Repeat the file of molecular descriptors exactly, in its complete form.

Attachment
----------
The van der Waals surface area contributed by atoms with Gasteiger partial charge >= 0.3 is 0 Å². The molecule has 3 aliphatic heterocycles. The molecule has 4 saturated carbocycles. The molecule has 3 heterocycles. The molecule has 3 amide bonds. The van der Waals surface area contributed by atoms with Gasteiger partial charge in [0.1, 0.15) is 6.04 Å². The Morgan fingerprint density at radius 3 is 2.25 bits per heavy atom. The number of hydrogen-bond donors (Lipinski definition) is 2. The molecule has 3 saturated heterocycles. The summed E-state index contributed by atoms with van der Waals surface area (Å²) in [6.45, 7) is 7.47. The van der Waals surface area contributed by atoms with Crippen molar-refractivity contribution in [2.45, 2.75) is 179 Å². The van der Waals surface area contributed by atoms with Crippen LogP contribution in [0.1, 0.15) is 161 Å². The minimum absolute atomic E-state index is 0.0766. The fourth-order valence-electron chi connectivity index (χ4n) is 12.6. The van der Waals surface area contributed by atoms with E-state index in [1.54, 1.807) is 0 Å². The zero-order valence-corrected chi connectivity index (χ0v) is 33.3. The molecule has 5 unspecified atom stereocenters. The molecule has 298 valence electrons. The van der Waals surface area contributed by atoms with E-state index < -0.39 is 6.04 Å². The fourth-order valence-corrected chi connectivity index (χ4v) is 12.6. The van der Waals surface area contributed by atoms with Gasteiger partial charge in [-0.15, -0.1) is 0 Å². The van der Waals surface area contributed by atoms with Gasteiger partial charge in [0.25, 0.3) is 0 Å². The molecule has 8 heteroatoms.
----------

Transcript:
The van der Waals surface area contributed by atoms with Gasteiger partial charge >= 0.3 is 0 Å². The molecule has 3 aliphatic heterocycles. The molecule has 4 saturated carbocycles. The molecule has 3 heterocycles. The molecule has 3 amide bonds. The van der Waals surface area contributed by atoms with Gasteiger partial charge in [0.1, 0.15) is 6.04 Å². The Morgan fingerprint density at radius 3 is 2.25 bits per heavy atom. The number of hydrogen-bond donors (Lipinski definition) is 2. The molecule has 3 saturated heterocycles. The summed E-state index contributed by atoms with van der Waals surface area (Å²) in [6.45, 7) is 7.47. The van der Waals surface area contributed by atoms with Crippen molar-refractivity contribution in [2.45, 2.75) is 179 Å². The van der Waals surface area contributed by atoms with Crippen LogP contribution in [0.1, 0.15) is 161 Å². The minimum absolute atomic E-state index is 0.0766. The fourth-order valence-electron chi connectivity index (χ4n) is 12.6. The van der Waals surface area contributed by atoms with E-state index in [1.54, 1.807) is 0 Å². The zero-order valence-corrected chi connectivity index (χ0v) is 33.3. The molecule has 5 unspecified atom stereocenters. The molecule has 298 valence electrons. The van der Waals surface area contributed by atoms with E-state index < -0.39 is 6.04 Å². The fourth-order valence-corrected chi connectivity index (χ4v) is 12.6. The van der Waals surface area contributed by atoms with Gasteiger partial charge in [-0.15, -0.1) is 0 Å². The van der Waals surface area contributed by atoms with Gasteiger partial charge in [0.25, 0.3) is 0 Å². The molecule has 8 heteroatoms.